CLEMSON, S.C. (AP) South Carolina's stout defense keeps beating up Clemson's high-powered offense, and it has tipped the scales of the bitter rivalry in favor of the No. 11 Gamecocks.
The No. 15 Tigers ran 23 fewer plays, gained 207 fewer yards and scored 28 fewer points than they averaged all year in Saturday's 27-17 loss to South Carolina.
The Gamecocks have done similar things to the Tigers to earn only their second four-game winning streak of the 116-year-old rivalry. Clemson has scored 17 points or less just 11 times in the past four seasons, and four of those have been against the Gamecocks. The Tigers have averaged 414 yards a game since 2009, but gained an average of 248 yards against their in-state rivals.
The reason has been simple, said South Carolina defensive coordinator Lorenzo Ward. The Gamecocks play a more physical style in the tougher Southeastern Conference, and Clemson comes in unprepared after facing eight Atlantic Coast Conference defenses, said Ward, who has coached at least a part of the defense for the four-year winning streak.
Just look at sophomore defensive end Jadeveon Clowney. Clemson coach Dabo Swinney pushed hard to get the local high school star to play for the Tigers, but he came to South Carolina instead. After his 4 1/2-sack performance Saturday, he has 5 1/2 sacks in two games and promised Gamecocks fans they would never lose to their rivals again as long as he is on the field.
At just about the same time, Swinney was upstairs apologizing to fans and his seniors.
``It's the ACC versus the SEC. Everybody knows where the most physical ball comes out of - the SEC. We came out trying to be really physical, push them around and show them who was tougher,'' Clowney said.
Clowney's sacks made him the leader in the nation with 21 1/2 tackles for loss this season. He's also the leader of a defense that ranks 13th in the country and simply shut down the nation's eighth-ranked offense.
Clemson's offensive line didn't allow a sack in two previous games against Maryland and North Carolina State, who each came in as the ACC leader in sacks. The Gamecocks got to Tigers quarterback Tajh Boyd six times Saturday.
``We got down and they just pinned their ears back and rushed the quarterback, so it was tough. Our offense is built a lot on being able to get into a rhythm and we were not able to do that,'' said Clemson center Dalton Freeman, who will leave school without ever beating the Gamecocks.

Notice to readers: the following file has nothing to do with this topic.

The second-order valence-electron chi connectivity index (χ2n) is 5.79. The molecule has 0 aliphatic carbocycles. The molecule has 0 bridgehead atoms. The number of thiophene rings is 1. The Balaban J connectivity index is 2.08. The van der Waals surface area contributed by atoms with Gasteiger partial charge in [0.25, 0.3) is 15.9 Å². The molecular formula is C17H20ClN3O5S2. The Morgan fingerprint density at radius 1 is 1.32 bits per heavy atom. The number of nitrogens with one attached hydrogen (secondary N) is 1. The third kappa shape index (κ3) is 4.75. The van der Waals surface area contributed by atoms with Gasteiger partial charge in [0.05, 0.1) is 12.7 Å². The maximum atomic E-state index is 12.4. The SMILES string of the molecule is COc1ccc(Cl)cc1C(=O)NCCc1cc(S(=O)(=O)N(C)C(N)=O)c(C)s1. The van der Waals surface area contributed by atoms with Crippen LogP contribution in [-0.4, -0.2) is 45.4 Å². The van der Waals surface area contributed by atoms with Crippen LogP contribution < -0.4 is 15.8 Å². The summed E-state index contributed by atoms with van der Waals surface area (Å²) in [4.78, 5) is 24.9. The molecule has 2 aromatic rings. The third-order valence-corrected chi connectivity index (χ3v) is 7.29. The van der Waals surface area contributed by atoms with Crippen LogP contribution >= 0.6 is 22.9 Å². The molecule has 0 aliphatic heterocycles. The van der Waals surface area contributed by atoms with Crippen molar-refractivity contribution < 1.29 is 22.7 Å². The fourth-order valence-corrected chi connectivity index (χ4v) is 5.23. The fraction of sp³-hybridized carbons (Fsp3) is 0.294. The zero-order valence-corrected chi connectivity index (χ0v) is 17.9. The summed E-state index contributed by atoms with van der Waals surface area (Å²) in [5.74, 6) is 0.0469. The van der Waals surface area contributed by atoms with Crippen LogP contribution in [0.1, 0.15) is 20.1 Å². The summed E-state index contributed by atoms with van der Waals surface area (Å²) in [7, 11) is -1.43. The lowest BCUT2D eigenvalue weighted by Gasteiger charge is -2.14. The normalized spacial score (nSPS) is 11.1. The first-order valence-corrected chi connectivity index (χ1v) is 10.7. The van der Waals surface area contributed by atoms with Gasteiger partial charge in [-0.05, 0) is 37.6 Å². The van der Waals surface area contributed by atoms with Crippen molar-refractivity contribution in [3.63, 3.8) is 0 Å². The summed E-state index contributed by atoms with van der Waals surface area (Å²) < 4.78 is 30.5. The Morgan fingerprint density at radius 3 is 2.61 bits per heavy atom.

Boyd has taken the brunt of the defensive pressure. Since replacing Kyle Parker in the third quarter of Clemson's 29-7 loss in 2010, he has completed 32 of 71 passes for 339 yards with two touchdowns and three interceptions. He has been sacked 14 times and has rushed 36 times for a total of minus-15 yards.
It was a regression for Boyd, who set school records this season with 34 touchdown passes and a total of 43 TDs running and passing.
``We were in a situation where we didn't have much time and tried to force things. We pressed too much,'' Boyd said.
With his starting quarterback and running back out injured, South Carolina coach Steve Spurrier was glad to turn to his defense, as he has often during his eight years with the Gamecocks.
``I'm really, really proud of our defense,'' Spurrier said. ``That's one of the best offenses in the country, and we held them down fairly well to 17 points.''
Perhaps the best way to put the shift in the rivalry into perspective is to talk to DeVonte Holloman. The South Carolina senior has picked off passes against Clemson in 2009, 2010 and 2012 and is part of the first senior class to leave the Gamecocks without losing to the Tigers.
``History doesn't really have anything to do with anybody that's here now,'' Holloman said. ``We're trying to start our own history, so whatever happened before we got here, we threw that out the window.''